This amount is just a small fraction of the gas flared in Iraq last year, however, and Iraq’s oil production stands to increase dramatically over the next two decades. With a glut of natural gas keeping prices down, Iraq has limited incentive to focus on the potential of capturing and exporting gas while its focus is on growing oil production. As Robert Lesnick of the World Bank has noted, “The savings from shifting from liquid fuels to gas for Iraq’s power generation is estimated at several billion dollars per year, but this benefit is less than one week’s increase in revenues from targeted incremental crude oil sales.”

According to the World Bank’s Global Gas Flaring Reduction partnership, Iraq has made flare reduction a priority in its energy policy and has launched a gas pricing study. Already, potential customers are waiting: Turkey and Jordan have reportedly expressed interest in gas imports from Iraq. It remains to be seen whether these developments will be enough to significantly reduce the amount of wasted natural gas now pouring into Iraq’s air.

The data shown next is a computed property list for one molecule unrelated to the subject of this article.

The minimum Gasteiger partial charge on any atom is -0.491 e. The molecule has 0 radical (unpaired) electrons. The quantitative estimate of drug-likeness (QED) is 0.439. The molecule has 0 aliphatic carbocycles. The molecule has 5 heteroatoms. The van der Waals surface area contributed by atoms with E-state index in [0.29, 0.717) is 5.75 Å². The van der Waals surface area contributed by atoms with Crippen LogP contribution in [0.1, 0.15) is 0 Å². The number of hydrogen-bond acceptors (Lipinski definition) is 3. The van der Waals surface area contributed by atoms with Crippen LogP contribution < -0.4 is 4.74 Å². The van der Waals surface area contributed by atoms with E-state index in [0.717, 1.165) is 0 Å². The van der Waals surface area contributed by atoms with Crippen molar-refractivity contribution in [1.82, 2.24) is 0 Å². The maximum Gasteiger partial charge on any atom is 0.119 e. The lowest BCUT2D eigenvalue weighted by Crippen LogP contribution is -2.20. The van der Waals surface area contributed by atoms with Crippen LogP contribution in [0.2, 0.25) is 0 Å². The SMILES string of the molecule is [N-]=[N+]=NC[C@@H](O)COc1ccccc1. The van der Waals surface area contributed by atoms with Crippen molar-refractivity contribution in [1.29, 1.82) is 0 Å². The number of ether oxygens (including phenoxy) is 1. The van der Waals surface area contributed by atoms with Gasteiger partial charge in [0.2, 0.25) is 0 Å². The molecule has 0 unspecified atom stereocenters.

*Shell is sponsor of The Great Energy Challenge. National Geographic maintains autonomy over content.


[ Charting a Path to More Efficient Cars ]

No less an authority than the International Energy Agency says the world could cut the fuel used for road transport in half over the next 40 years. The question is whether anyone is willing to do the work needed to get there.

Fully one-fifth of all energy use worldwide is for transportation, and transportation is primarily about oil. In fact the IEA calculates almost all the projected growth in petroleum use in the world is going to come from transportation.

(Related Photos: “Cars That Fired Our Love-Hate Relationship With Fuel“)